Regular price: $34.99

Membership details Membership details
  • A 30-day trial plus your first audiobook, free.
  • 1 credit/month after trial – good for any book, any price.
  • Easy exchanges – swap any book you don’t love.
  • Keep your audiobooks, even if you cancel.
  • After your trial, Audible is just $14.95/month.
Select or Add a new payment method

Buy Now with 1 Credit

By confirming your purchase, you agree to Audible's Conditions of Use and Amazon's Privacy Notice. Taxes where applicable.

Buy Now for $34.99

Pay using card ending in
By confirming your purchase, you agree to Audible's Conditions of Use and Amazon's Privacy Notice. Taxes where applicable.

Add to Library for $0.00

By confirming your purchase, you agree to Audible's Conditions of Use and Amazon's Privacy Notice. Taxes where applicable.

Publisher's Summary

After its publication in 1962, Harry M. Caudill’s acclaimed portrait of the southern Appalachian Mountains became a rallying cry for action against the poverty plaguing the region. Here Caudill explores the area’s history, from its first settlement to the Civil War, and from the rise of coal barons to the economic despair of the 1950s and 1960s.
©2001 Anne F. Caudill (P)2012 Recorded Books
Show More Show Less

Critic Reviews

“[A] masterpiece of cogent argument for specific solutions to specific problems.” ( Kirkus Reviews)
Show More Show Less

Customer Reviews

Most Helpful
5 out of 5 stars
By Marc L on 09-11-17

Essential For Those Who Care About Eastern KY

Would you recommend this audiobook to a friend? If so, why?

Yes! This book should be essential reading for anyone who plans to work or live in the Appalachian region, especially Eastern Kentucky. I know this book was released in 1963, but in many aspects time has, unfortunately, stood still in the Cumberlands. Many of the problems that confronted the region in 1963 still harass the population today, and have perhaps grown worse. Harry M. Caudill does a great job at relaying the history of the region, and explains how the culture of the region was formed, much of which was unknown by me, and I was born and raised in that region.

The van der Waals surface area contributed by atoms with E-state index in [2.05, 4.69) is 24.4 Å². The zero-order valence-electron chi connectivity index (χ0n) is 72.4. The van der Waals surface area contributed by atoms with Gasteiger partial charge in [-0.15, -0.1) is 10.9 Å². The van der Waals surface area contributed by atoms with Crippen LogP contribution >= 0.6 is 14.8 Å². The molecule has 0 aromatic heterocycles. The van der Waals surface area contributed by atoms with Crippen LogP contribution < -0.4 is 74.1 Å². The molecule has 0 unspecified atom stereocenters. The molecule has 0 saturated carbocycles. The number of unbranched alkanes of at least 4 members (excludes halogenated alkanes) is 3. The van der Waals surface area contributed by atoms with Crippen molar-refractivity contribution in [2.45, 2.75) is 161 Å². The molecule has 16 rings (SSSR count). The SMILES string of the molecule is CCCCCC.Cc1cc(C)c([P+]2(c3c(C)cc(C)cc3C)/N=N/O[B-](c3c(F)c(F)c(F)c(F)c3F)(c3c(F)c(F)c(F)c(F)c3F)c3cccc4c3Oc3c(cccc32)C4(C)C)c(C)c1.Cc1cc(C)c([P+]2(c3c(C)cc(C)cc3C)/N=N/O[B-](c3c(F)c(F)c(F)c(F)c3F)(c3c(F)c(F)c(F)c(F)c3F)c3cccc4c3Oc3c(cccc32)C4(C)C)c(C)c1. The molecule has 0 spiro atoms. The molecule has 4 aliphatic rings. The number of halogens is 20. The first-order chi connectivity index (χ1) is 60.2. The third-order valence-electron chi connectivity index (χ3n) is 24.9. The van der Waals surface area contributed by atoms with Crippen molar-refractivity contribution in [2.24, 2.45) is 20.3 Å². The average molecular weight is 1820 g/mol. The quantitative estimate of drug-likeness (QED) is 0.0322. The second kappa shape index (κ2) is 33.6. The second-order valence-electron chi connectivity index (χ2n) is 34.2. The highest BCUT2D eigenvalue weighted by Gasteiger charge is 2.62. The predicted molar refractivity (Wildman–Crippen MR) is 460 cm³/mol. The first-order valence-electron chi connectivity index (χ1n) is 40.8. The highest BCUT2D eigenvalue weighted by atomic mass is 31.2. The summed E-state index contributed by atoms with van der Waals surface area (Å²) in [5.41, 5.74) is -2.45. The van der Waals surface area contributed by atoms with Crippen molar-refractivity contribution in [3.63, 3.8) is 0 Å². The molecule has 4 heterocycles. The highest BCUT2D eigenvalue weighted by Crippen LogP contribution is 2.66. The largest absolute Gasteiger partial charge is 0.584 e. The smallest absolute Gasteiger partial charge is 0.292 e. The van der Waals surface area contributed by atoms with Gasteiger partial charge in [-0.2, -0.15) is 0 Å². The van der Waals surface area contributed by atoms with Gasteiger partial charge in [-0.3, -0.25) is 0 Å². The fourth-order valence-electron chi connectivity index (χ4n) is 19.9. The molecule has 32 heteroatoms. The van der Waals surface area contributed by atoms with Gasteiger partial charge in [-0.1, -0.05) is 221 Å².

Who was your favorite character and why?

The only character in this book is really Appalachia/Eastern KY, itself, and its population. You will be at times awed, inspired, and enraged over the treatment of Eastern Kentucky's land and people. A chapter is entitled "The Rape of Appalachia", but in complete honesty that title could apply to a vast majority of this book.

What does Ed Sala bring to the story that you wouldn’t experience if you just read the book?

Ed Sala does a masterful performance at articulating the tone of this book, and he effectively encapsulates Henry Caudill's vision of Appalachia. There are times he has to read quotes from natives of the region, and his subtle voice-change sincerely conveys the emotions of the quoted individual. The only reason I gave his performance a 4 out 5 stars is because his voice may not be enjoyable to every listener, as I will admit it took me an hour or two to appreciate his narration.

If you were to make a film of this book, what would the tag line be?

How an impoverished region was kept impoverished.

Any additional comments?

There is so many insights in this book for anyone who cares about, is from, or intends to work or live in Appalachia. The settling of Appalachia/Eastern Kentucky was more violent and godless than I was led to believe as a child from the area. The book unfortunately doesn't go into great detail about the Native Americans who were in this region before America started moving westward. The most surprising aspect of the book is in discussing the impact of the coal industry. Being born and raised in the region, a love of coal was instilled in me subconsciously; however, this book delves into the inhumane treatment of coal worker's by coal executives, who trapped their employees in a viciously hopeless cycle of generational poverty. I no longer understand the infatuation Appalachia/Eastern Kentucky has with an industry that has taken ruinous advantage of the greatest resource it has: its people.

Read More Hide me
4 out of 5 stars
By Vernon Cook on 03-06-16

Excellent, revealing history, still currently relevant

Explicitly describes how the Tennessee Valley Authority is directly responsible for government sanctioned mountain top removal and destruction of the Cumberland Plateau

Read More Hide me

1 of 2 people found this review helpful

See all Reviews